The Ivorybilled debate rumbles on


As regular readers will know, I am very fond of the Birdchick Blog of the delightful Sharon Stiteler, and I felt unreasonably guilty the other day when we knocked her down a place on the leader board of the Nature Blog Network . I read her blog with my naturalist hat on, rather than my cryptozoological one, but occasionally she throws up a crypto gem like this remarkable overview of the politics surrounding the supposed rediscovery of the ivorybilled woodpecker.

As any fule kno, this magnificent bird was generally believed to be extinct from the late 1940s. However intermittent sightings, most recently (and most celebratedly) in 2004/5 in Arkansas have left a bloody big question mark over its status.

I still remember Richard telephoning me in the middle of the night, on the day that the CFZ expedition left for Mongolia. I was fast asleep, but soon woke up when Richard gave me the news that - to quote Wikipedia - "A group of seventeen authors headed by the Cornell Lab of Ornithology reported the discovery of at least one Ivory-billed Woodpecker, a male, in the Big Woods area of Arkansas in 2004 and 2005, publishing the report in the journal Science on April 28, 2005 (Fitzpatrick et al., 2005).

One of the authors, who was kayaking in the Cache River National Wildlife Refuge, Monroe County, Arkansas, on February 11, 2004, reported on a website the sighting of an unusually large red-crested woodpecker. This report led to more intensive searches in the area and in the White River National Wildlife Refuge, undertaken in secrecy for fear of a stampede of bird-watchers, by experienced observers over the next fourteen months. About fifteen sightings occurred during the period (seven of which were considered compelling enough to mention in the scientific article), possibly all of the same bird. One of these more reliable sightings was on February 27, 2004. Bobby Harrison of Huntsville, Alabama and Tim Gallagher of Ithaca, New York, both reported seeing an ivory-billed woodpecker at the same time. The secrecy of the search permitted The Nature Conservancy and Cornell University to quietly buy up Ivory-billed habitat to add to the 120,000 acres (490 km²) of the Big Woods protected by the Conservancy".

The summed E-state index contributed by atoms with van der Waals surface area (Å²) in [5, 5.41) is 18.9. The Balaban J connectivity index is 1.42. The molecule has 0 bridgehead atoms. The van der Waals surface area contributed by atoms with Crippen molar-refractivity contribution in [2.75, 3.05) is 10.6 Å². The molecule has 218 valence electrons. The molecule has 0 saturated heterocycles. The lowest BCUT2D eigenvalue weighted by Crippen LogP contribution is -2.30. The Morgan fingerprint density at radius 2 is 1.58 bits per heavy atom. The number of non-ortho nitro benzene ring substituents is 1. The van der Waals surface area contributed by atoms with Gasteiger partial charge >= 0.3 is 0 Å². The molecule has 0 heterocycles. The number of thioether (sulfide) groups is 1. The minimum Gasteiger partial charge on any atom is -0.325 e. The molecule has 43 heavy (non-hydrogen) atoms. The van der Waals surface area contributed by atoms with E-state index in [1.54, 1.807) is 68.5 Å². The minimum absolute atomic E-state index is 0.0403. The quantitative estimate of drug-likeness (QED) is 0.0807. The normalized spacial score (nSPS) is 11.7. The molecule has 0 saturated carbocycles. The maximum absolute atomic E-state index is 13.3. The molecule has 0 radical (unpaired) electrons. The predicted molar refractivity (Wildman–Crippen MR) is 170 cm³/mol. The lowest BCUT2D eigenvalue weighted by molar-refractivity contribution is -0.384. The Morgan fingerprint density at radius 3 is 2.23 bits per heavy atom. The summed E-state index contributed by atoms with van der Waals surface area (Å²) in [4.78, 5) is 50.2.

This is all very well and good, but subsequent events have not done anything to confirm the continiued existence of this enigmatic bird. Sharon gives us an insight into the political machinations surrounding these events, and I strongly urge all CFZ Bloggofolk to go and take a look.

In the meantime, here for your delectation, is a song about the woodpecker from the rather excellent Sufjan Stevens:

OLL LEWIS: Yesterday's news today


Welcome to the bad puns and biscuits column. I am pleased to inform you that after careful consideration this weeks recommended biscuit is the Garibaldi, aka the dead fly biscuit, one of the Garibaldi’s strengths is it’s adaptability, it is a truly interactive biscuit and you can choose its size according to where you snap it. Oh, but before the bad pun there is the small matter of why you’re really reading my inane prattling; the CFZ daily news blog update:

Fungus Kills About 90 Percent Of Connecticut's Bats
Fossil hints at fuzzy dinosaurs
Defunct species of bat spotted in Zanzibar
That big, strange critter still a mystery to residents
Cattle respond to magnetic fields from power lines
Mystery condition leaves hedgehog with no spines

Poor hedgehog, he’s ‘spineless’ about the prospect of being released back to the wild in that strate.

PICTURE OF THE DAY: Pink Elephants are real

It is always good to be able to have an excuse for a quote from Scott Walker. And when it is an excuse for a quote from Scott Walker singing a song originally sung (and written) by Jacques Brel it is even better:

"And tho' pink elephants I'd see
I'd sing the song they sang to me
About the time they called me Jackie"

BTW Jacques Brel has a minor claim to cryptozoological fame. ASs well as being a singer and songwriter of enormous talent, he died in 1978 on an island in French Polynesia called Hiva Oa - part opf the Marquesas Islands. Hive Oa is home to potentially one of the most exciting cryptids of all time; a purple rail which could possibly be an out-of-place takahe...
But thats's another story.
In the meantime read the rest of the pink elephant saga:
And it's friday, so here is Scott Walker singing `Jackie`:

RICHARD FREEMAN: Return of the Grey Whale to the Atlantic

The only extant populations of Grey Whales (Eschrichtius robustus) are in the North Pacific, where there are two geographically separated groups. One population occurs along the east Pacific coast from Baja California to the Bering and Chukchi seas, the other occurs in the west Pacific from South Korea to the Okhotsk Sea.